With my organization, all users have an E3 license which includes standard Power Automate and Power Apps functionality.
Up until now, any Automates or Apps we've built have used standard connectors, primarily SharePoint and Outlook. So we haven't needed premium licenses.
We now want to build a Power App that will need to call ONE Power Automate that uses a premium connector.
Rather than Power Apps licenses, could we instead apply a per-flow Power Automate license to the one Automate that uses the premium connector? I can't find any information anywhere that indicates whether a per-flow license is applicable to a flow called from a Power App.
I do know that there are also "per-app" Power App licenses, but there are various reasons why the per-flow Automate license would fit better for this situation, if it will work.
This should have what you need:
The Power Apps trigger is an instant flow trigger.
Thank you. I had read through that entire licensing section, but it still wasn't clear to me for this specific scenario. By your reply, it sounds like the per-flow license would work for us.
If you get it set up with a per flow plan, you may still want to check this Power Apps menu to see if it says it’s still a premium app.
For my per user flow, if I include any premium connectors, it still designates any connected app as premium.
I’m curious if it picks up whether it’s a per glow plan or not.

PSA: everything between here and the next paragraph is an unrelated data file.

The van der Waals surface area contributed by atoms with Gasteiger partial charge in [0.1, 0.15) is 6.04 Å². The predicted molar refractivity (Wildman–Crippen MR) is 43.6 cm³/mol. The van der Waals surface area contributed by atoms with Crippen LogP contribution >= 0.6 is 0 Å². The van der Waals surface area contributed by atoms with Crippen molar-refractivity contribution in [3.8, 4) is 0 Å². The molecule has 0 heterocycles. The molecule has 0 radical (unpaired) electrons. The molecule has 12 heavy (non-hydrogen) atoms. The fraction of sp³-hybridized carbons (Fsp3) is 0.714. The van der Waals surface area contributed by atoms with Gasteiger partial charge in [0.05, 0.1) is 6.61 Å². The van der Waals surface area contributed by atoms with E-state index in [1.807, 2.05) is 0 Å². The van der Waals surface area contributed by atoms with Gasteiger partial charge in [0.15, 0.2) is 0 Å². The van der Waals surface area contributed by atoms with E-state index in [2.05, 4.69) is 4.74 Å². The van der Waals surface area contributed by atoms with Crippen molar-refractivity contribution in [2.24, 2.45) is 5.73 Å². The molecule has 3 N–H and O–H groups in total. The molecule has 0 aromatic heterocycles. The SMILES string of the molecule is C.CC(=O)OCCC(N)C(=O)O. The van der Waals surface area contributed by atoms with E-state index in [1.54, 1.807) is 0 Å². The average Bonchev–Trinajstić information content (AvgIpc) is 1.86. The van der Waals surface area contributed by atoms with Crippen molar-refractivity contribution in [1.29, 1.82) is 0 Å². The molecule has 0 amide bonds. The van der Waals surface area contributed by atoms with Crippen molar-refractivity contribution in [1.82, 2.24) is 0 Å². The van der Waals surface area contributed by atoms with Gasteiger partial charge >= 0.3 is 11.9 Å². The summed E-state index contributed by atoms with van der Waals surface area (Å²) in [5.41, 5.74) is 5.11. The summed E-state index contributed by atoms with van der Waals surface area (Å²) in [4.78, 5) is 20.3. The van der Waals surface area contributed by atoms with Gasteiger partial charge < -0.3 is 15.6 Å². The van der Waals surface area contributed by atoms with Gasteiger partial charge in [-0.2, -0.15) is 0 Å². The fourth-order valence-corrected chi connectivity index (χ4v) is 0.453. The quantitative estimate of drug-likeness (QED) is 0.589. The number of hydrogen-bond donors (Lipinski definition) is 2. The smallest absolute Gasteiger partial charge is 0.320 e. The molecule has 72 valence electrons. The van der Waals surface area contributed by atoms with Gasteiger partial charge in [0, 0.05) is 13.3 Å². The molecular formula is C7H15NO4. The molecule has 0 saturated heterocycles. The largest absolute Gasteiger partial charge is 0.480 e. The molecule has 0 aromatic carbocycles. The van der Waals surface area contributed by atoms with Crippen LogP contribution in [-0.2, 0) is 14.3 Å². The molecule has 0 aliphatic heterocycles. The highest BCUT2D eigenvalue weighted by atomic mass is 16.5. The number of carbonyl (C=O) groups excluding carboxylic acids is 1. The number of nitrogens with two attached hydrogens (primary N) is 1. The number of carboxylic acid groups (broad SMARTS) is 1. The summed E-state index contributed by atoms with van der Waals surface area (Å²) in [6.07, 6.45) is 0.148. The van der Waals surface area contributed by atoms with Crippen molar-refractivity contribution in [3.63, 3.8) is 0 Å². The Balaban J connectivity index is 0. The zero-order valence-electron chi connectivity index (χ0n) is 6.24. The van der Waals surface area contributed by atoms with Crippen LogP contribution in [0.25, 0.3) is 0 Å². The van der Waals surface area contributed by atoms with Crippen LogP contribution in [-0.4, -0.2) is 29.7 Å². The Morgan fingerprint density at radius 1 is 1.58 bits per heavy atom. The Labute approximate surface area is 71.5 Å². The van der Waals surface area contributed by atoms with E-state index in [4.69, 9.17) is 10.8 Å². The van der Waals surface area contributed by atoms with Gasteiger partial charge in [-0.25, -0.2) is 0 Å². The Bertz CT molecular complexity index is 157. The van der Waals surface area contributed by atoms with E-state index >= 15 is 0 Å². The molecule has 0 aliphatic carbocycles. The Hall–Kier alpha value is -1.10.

Yeah, that's what I was wondering and whether it made a difference. It doesn't surprise that it still flags the app as premium, but does the system allow the app to run using the Automate license without also requiring an Apps license?
I’m not sure.
But I did notice when I set up the flow with an HTTP call that then called an another flow with the premium connectors, then it did not have a premium designation on the app for my per user-license HTTP flow.
But I don’t know whether those premium HTTP call actions will cause an app to be marked premium in the future. And regardless if that is what you have to do to avoid the premium designation on a per-flow app, then it seems very strange. Because that is like their policy saying one thing about licensing, but their actual design of the platform suggesting something else.
Yeah, the HTTP connector specifically seems to be an oddball, and I don't know, and can't find any info about why.
We do have one account, a process account, that has a premium per-user Automate license and we've developed flows with it using HTTP, and then used those flows in Power Apps. Thus far, the system has not required us to get any other licenses for users of these Power Apps.
I do know that HTTP was one of the connectors, among others, that MS changed from a standard to a premium connector back in mid-2019, and there was some sort of transition period during which a license wasn't required for these immediately. But from everything I've read, I believe that transition period should be over.
But now we want to utilize some other premium connectors where the system IS enforcing requiring licenses for the users of the associated Power Apps. (I developed a quick and dirty test App to check it out, so we didn't waste time developing a full App before discovering the license issue.)
I mean, I understand why the system is enforcing the licensing for these other connectors, and it makes sense. It's just very confusing why the system is NOT enforcing the licensing for the HTTP connector specifically.